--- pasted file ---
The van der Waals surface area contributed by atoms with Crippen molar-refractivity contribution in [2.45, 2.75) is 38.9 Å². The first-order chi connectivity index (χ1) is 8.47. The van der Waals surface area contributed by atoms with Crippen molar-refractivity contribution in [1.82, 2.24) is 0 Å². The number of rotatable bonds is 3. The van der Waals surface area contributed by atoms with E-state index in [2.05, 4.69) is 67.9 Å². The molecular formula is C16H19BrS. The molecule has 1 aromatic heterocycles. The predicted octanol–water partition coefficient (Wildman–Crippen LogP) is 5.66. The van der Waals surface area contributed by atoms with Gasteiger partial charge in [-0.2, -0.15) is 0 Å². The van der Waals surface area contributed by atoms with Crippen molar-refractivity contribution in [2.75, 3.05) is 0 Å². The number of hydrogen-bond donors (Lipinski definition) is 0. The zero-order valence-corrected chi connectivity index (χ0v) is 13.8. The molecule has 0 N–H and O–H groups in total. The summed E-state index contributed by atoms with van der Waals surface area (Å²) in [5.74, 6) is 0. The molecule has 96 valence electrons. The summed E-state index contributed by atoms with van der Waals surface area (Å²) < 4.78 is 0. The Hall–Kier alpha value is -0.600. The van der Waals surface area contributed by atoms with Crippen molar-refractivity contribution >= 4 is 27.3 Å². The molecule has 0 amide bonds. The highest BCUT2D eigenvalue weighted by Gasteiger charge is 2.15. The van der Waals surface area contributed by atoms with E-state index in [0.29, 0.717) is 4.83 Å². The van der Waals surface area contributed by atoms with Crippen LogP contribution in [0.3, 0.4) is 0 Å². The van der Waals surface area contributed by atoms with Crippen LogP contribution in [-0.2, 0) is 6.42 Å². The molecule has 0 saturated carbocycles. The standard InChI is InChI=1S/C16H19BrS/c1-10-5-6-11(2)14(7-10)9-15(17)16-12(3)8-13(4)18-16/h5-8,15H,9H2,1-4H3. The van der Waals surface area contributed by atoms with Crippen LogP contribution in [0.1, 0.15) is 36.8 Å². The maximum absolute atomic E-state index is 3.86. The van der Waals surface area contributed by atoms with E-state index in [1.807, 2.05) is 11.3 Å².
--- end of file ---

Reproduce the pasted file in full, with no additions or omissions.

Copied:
The van der Waals surface area contributed by atoms with Crippen molar-refractivity contribution in [2.45, 2.75) is 38.9 Å². The first-order chi connectivity index (χ1) is 8.47. The van der Waals surface area contributed by atoms with Crippen molar-refractivity contribution in [1.82, 2.24) is 0 Å². The number of rotatable bonds is 3. The van der Waals surface area contributed by atoms with E-state index in [2.05, 4.69) is 67.9 Å². The molecular formula is C16H19BrS. The molecule has 1 aromatic heterocycles. The predicted octanol–water partition coefficient (Wildman–Crippen LogP) is 5.66. The van der Waals surface area contributed by atoms with Gasteiger partial charge in [-0.2, -0.15) is 0 Å². The van der Waals surface area contributed by atoms with Crippen molar-refractivity contribution in [2.75, 3.05) is 0 Å². The number of hydrogen-bond donors (Lipinski definition) is 0. The zero-order valence-corrected chi connectivity index (χ0v) is 13.8. The molecule has 0 N–H and O–H groups in total. The summed E-state index contributed by atoms with van der Waals surface area (Å²) in [5.74, 6) is 0. The molecule has 96 valence electrons. The summed E-state index contributed by atoms with van der Waals surface area (Å²) < 4.78 is 0. The Hall–Kier alpha value is -0.600. The van der Waals surface area contributed by atoms with Crippen molar-refractivity contribution >= 4 is 27.3 Å². The molecule has 0 amide bonds. The highest BCUT2D eigenvalue weighted by Gasteiger charge is 2.15. The van der Waals surface area contributed by atoms with E-state index in [0.29, 0.717) is 4.83 Å². The van der Waals surface area contributed by atoms with Crippen LogP contribution in [0.3, 0.4) is 0 Å². The van der Waals surface area contributed by atoms with Crippen LogP contribution in [-0.2, 0) is 6.42 Å². The molecule has 0 saturated carbocycles. The standard InChI is InChI=1S/C16H19BrS/c1-10-5-6-11(2)14(7-10)9-15(17)16-12(3)8-13(4)18-16/h5-8,15H,9H2,1-4H3. The van der Waals surface area contributed by atoms with Crippen LogP contribution in [0.1, 0.15) is 36.8 Å². The maximum absolute atomic E-state index is 3.86. The van der Waals surface area contributed by atoms with E-state index in [1.807, 2.05) is 11.3 Å².